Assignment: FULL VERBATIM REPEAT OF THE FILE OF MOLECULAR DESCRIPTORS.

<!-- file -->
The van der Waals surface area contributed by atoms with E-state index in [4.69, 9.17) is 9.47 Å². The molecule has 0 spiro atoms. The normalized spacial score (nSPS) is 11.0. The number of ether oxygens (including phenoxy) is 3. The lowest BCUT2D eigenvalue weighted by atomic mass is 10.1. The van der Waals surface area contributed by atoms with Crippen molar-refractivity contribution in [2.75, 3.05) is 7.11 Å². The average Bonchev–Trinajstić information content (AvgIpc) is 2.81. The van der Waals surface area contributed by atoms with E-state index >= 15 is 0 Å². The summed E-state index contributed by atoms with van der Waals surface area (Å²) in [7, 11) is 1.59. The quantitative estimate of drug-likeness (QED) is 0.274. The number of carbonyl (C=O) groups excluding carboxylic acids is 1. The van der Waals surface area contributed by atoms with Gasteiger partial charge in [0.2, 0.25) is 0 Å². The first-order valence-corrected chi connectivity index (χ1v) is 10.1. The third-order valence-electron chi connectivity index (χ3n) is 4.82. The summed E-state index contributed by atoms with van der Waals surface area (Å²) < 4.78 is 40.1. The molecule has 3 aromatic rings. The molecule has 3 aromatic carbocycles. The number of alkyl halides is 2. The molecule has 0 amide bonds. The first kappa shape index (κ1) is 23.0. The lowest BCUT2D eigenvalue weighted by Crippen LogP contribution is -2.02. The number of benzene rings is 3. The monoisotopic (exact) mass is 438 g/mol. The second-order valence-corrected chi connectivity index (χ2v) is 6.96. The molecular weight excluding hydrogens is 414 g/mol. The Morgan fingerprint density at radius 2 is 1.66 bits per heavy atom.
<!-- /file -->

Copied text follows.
The van der Waals surface area contributed by atoms with E-state index in [4.69, 9.17) is 9.47 Å². The molecule has 0 spiro atoms. The normalized spacial score (nSPS) is 11.0. The number of ether oxygens (including phenoxy) is 3. The lowest BCUT2D eigenvalue weighted by atomic mass is 10.1. The van der Waals surface area contributed by atoms with Crippen molar-refractivity contribution in [2.75, 3.05) is 7.11 Å². The average Bonchev–Trinajstić information content (AvgIpc) is 2.81. The van der Waals surface area contributed by atoms with E-state index >= 15 is 0 Å². The summed E-state index contributed by atoms with van der Waals surface area (Å²) in [7, 11) is 1.59. The quantitative estimate of drug-likeness (QED) is 0.274. The number of carbonyl (C=O) groups excluding carboxylic acids is 1. The van der Waals surface area contributed by atoms with Gasteiger partial charge in [0.2, 0.25) is 0 Å². The first-order valence-corrected chi connectivity index (χ1v) is 10.1. The third-order valence-electron chi connectivity index (χ3n) is 4.82. The summed E-state index contributed by atoms with van der Waals surface area (Å²) < 4.78 is 40.1. The molecule has 3 aromatic rings. The molecule has 3 aromatic carbocycles. The number of alkyl halides is 2. The molecule has 0 amide bonds. The first kappa shape index (κ1) is 23.0. The lowest BCUT2D eigenvalue weighted by Crippen LogP contribution is -2.02. The number of benzene rings is 3. The monoisotopic (exact) mass is 438 g/mol. The second-order valence-corrected chi connectivity index (χ2v) is 6.96. The molecular weight excluding hydrogens is 414 g/mol. The Morgan fingerprint density at radius 2 is 1.66 bits per heavy atom.